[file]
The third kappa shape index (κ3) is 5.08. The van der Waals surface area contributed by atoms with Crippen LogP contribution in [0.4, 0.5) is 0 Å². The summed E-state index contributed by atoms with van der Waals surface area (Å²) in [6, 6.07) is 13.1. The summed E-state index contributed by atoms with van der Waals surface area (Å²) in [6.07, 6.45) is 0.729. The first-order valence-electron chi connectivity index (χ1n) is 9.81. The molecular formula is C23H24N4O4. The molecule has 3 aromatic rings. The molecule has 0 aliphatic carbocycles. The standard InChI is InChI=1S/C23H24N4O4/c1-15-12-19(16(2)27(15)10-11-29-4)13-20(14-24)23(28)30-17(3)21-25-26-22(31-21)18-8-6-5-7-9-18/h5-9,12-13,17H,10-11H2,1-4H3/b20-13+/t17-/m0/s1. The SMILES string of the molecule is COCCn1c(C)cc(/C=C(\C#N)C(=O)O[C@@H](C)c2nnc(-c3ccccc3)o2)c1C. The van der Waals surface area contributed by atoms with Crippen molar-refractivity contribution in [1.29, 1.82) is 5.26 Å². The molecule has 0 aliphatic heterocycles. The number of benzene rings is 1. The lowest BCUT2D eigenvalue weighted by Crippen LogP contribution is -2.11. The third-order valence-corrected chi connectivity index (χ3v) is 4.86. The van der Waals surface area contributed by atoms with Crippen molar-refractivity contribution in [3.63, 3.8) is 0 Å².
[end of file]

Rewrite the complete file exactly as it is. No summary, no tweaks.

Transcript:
The third kappa shape index (κ3) is 5.08. The van der Waals surface area contributed by atoms with Crippen LogP contribution in [0.4, 0.5) is 0 Å². The summed E-state index contributed by atoms with van der Waals surface area (Å²) in [6, 6.07) is 13.1. The summed E-state index contributed by atoms with van der Waals surface area (Å²) in [6.07, 6.45) is 0.729. The first-order valence-electron chi connectivity index (χ1n) is 9.81. The molecular formula is C23H24N4O4. The molecule has 3 aromatic rings. The molecule has 0 aliphatic carbocycles. The standard InChI is InChI=1S/C23H24N4O4/c1-15-12-19(16(2)27(15)10-11-29-4)13-20(14-24)23(28)30-17(3)21-25-26-22(31-21)18-8-6-5-7-9-18/h5-9,12-13,17H,10-11H2,1-4H3/b20-13+/t17-/m0/s1. The SMILES string of the molecule is COCCn1c(C)cc(/C=C(\C#N)C(=O)O[C@@H](C)c2nnc(-c3ccccc3)o2)c1C. The van der Waals surface area contributed by atoms with Crippen molar-refractivity contribution in [1.29, 1.82) is 5.26 Å². The molecule has 0 aliphatic heterocycles. The number of benzene rings is 1. The lowest BCUT2D eigenvalue weighted by Crippen LogP contribution is -2.11. The third-order valence-corrected chi connectivity index (χ3v) is 4.86. The van der Waals surface area contributed by atoms with Crippen molar-refractivity contribution in [3.63, 3.8) is 0 Å².